Proc. IEEE Int. on Global Communications Conf., Dec. 1-5, 2003, vol. 4, pp. 2146-2150, San Francisco, CA USA.

Minimum Intersymbol Interference Methods for Time Domain Equalizer Design

Ming Ding (1), Brian L. Evans (1), Rick Martin (2), and C. Richard Johnson, Jr. (2)

(1) Department of Electrical and Computer Engineering, Engineering Science Building, The University of Texas at Austin, Austin, TX 78712-1084 USA -

(2) Department of Electrical and Computer Engineering, Cornell University, Ithaca, NY 14850 USA -

Paper - Talk

ADSL Research at UT Austin - ADSL Research at Cornell


During initialization, discrete multitone receivers train a time domain equalizer (TEQ) to shorten the channel impulse response to a preset length, v+1. Arslan, Kiaei, and Evans report a Minimum Intersymbol Interference (Min-ISI) method for TEQ design. Min-ISI TEQs give the highest bit rates among single-FIR TEQs amenable to real-time implementation on programmable fixed-point digital signal processors (DSPs). The Min-ISI method, however, has several disadvantages: (1) sensitivity to transmission delay, (2) inability to design TEQs longer than v+1 taps, and (3) sensitivity to the fixed-point computation in the Cholesky decomposition. In this paper, we develop an alternate Min-ISI cost function, from which we derive (1) a fast search method for the optimal transmission delay, (2) extensions to design arbitrary-length Min-ISI TEQs, and (3) an iterative Min-ISI method. The iterative Min-ISI method avoids Cholesky decomposition, designs arbitrary length TEQs, and achieves the bit rate performance of the original Min-ISI method.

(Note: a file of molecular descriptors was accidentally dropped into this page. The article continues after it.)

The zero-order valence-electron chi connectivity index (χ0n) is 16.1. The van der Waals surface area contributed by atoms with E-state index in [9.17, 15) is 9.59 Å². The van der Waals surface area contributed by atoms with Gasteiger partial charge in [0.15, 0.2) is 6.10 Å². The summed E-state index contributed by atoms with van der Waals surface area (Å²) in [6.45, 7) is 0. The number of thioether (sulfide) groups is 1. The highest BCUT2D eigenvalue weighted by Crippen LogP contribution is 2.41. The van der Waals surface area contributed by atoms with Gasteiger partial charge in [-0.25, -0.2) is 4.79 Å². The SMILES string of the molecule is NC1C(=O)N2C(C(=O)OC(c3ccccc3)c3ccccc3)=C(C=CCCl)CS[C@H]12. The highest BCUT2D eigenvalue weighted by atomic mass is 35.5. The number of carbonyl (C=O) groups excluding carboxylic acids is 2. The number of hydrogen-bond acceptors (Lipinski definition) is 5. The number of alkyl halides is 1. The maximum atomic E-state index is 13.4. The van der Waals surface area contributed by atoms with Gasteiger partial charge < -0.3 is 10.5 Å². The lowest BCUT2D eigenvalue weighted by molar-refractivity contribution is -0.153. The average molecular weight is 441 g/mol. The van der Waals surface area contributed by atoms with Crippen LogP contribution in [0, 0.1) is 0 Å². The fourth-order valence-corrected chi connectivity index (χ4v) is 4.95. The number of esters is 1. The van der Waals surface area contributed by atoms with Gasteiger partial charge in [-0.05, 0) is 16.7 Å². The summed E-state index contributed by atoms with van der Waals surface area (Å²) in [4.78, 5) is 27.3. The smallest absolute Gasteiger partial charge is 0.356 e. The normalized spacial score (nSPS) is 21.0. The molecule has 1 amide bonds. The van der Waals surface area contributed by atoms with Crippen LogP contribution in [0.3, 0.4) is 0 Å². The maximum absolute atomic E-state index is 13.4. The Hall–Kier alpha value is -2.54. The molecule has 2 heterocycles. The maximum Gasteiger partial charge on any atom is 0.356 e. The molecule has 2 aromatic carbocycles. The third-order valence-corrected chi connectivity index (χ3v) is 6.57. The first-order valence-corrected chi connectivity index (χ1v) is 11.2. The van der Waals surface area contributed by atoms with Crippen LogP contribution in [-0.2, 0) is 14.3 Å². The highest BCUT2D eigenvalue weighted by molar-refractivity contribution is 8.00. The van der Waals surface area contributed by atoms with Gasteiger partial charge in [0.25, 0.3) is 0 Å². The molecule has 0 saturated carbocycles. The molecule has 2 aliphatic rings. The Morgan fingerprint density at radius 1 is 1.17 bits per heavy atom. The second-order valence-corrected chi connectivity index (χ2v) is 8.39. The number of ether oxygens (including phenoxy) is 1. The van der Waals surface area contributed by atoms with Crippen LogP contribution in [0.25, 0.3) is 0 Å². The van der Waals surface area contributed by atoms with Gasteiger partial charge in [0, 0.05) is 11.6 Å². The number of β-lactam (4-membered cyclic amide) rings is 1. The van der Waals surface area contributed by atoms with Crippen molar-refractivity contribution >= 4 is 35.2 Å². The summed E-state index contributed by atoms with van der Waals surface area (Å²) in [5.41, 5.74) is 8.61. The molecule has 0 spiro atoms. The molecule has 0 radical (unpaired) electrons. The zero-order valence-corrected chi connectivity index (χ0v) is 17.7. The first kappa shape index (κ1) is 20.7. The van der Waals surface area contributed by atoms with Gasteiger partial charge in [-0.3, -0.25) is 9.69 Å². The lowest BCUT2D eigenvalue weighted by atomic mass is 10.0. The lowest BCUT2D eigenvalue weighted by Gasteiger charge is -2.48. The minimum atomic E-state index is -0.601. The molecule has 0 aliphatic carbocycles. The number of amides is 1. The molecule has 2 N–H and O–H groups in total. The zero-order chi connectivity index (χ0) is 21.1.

Questions and Answers

Question: "I was trying to implement the adaptive min-ISI method from your paper, titled 'Min-ISI methods for TEQ design' for the upstream ADSL channel. Hoever [However], I find using the adapive [adaptive] min-ISI method, I am obtaining complex values for the equalizer taps."

Answer: "You should be able to get real-value results. I think you should carefully check your gradient. The cost function matrix is complex-valued, hence, the gradient is a little bit different formed. Look at equation (12), X is hermitian, [and] X+X' should give you real values."

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Last Updated 01/16/06.